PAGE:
12. glocknut

    glocknut New Member

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    THE FORUM MASCOTT...
    Kimber does indeed take a few hundred rounds to break it in.... but that's not as bad as a Dan Wesson i had. It sprayed like an old man with prostrate issues until it had about 1500 rounds thru it. It must have had a burr or something?

    The best 1911s i ever owned were Colts.... I never did get around to trying Sig Sauers 1911s. The grips that come on sigs felt weird so i never bought one.

    mike
    gn
  13. Captain Jack

    Captain Jack New Member

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    I would go with the best because your only gonna chase the adiction for better and better you will save alot of money buying the best from the start smith wesson performance center 1911 45 cal black or stainless i have black if you havent shot one your missing something accurate accurate gun smoothest triger i ever felt in my opinion nothing comes close to this gun except something with add ons tinkerd with but out of the box i`m still waiting to see something of this quality in a 45 i also have the sw 1911 9mm pro sieries stainless nice gun acurate good triger but not like the pc sieries and for carry i like my colt pocket lite

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  14. Captain Jack

    Captain Jack New Member

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    dam how do i resize my posts this happens every time i post a pic ? sorry people
  15. JLA

    JLA Well-Known Member

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    Cap't Jack..

    Right click the file on your computer and chose open with paint, then on the toolbar you will see the word image, click it ans select stretch/skew and reduce the horizontal and vertical percentages. Do it equally or it will look funny.

    For example, I just reduced yours to 60% of its size. The trick is to reduce it until you have a gray border on the right and bottom margin within the paint window. that tells you its small enough to fit on here without scrollbars. ;)

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  16. berto64

    berto64 Active Member

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    Whatever you buy, if it is stainless steel make sure you keep the rails lubed well.

    I use a light coat of a graphite/grease made by Gunslick. This will help prevent galling of the slide on a long day at the range. SS firearms may have a tendency to gall or bind if not sufficiently lubed. Just my $.02 worth.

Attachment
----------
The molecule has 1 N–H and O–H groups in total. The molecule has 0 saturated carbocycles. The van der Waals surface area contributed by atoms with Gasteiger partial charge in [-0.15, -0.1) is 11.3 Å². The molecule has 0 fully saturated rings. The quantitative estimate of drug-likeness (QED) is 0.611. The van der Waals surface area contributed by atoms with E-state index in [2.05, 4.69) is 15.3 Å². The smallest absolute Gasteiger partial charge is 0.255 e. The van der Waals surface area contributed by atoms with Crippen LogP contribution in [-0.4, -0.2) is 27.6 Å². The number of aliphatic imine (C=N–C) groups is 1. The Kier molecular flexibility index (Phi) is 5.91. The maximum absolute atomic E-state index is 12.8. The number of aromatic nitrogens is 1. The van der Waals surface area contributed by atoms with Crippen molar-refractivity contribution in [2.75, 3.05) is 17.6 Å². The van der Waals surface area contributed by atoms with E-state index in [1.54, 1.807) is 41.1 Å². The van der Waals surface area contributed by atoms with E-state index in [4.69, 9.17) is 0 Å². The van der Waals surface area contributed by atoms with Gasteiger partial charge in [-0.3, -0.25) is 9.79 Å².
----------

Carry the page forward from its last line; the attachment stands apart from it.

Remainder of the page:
17. Old Guy

    Old Guy Member

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    I too would go with the Springer. I have a Springer and have had to use the warranty due to a safety issue. Springfield was excellent in their service and for the original owner has a fantastic warranty. Kimber only has one year. I am not a gun smith so warranties matter to me.
  18. velocity101

    velocity101 New Member

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    I don't like the Springfield 1911 mostly because of the insane grip that it originally comes with but it's pretty accurate. I am not a fan of Kimber, I'd rather get Sig 1911.
  19. Shooter45

    Shooter45 *Administrator* Staff Member

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    Insane grip ??? All 1911 frames are the same. Explain as I'm stumped by the comment.
  20. RunningOnMT

    RunningOnMT New Member

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    Never having owned either my comments will probably be of little help, but I know one thing about Kimber. A few years back they advertized that they were the exclusive 1911 of Marine Corps spec ops. Then suddenly the USMC dropped them due to problems encountered in the field. It seemed like after that you started hearing a lot of complaints about the reliability of Kimber. It seems as if when stories like this start to spread among novice shooters that opinions are expressed which blur the lines between fact and fiction.

    The truth is that the Marines were using their Kimbers in the sandy dusty conditions in the middleeast. Apparently the Kimber tolerances were so tight that it's performance was effected by this environment. Now with my admittedly very limited knowledge, I would think that since you want a 1911 for target use, a pistol with tolerances that tight would be exactly what you want.

    You often hear competive shooters say that their target pistols are more finnicky than your everyday 1911. My entry level Para is extremely reliable. Does that make it better than a Kimber? With my level of expertise I can't in all honesty make any recommendations but if I could afford one, I'd own a Kimber in a heartbeat.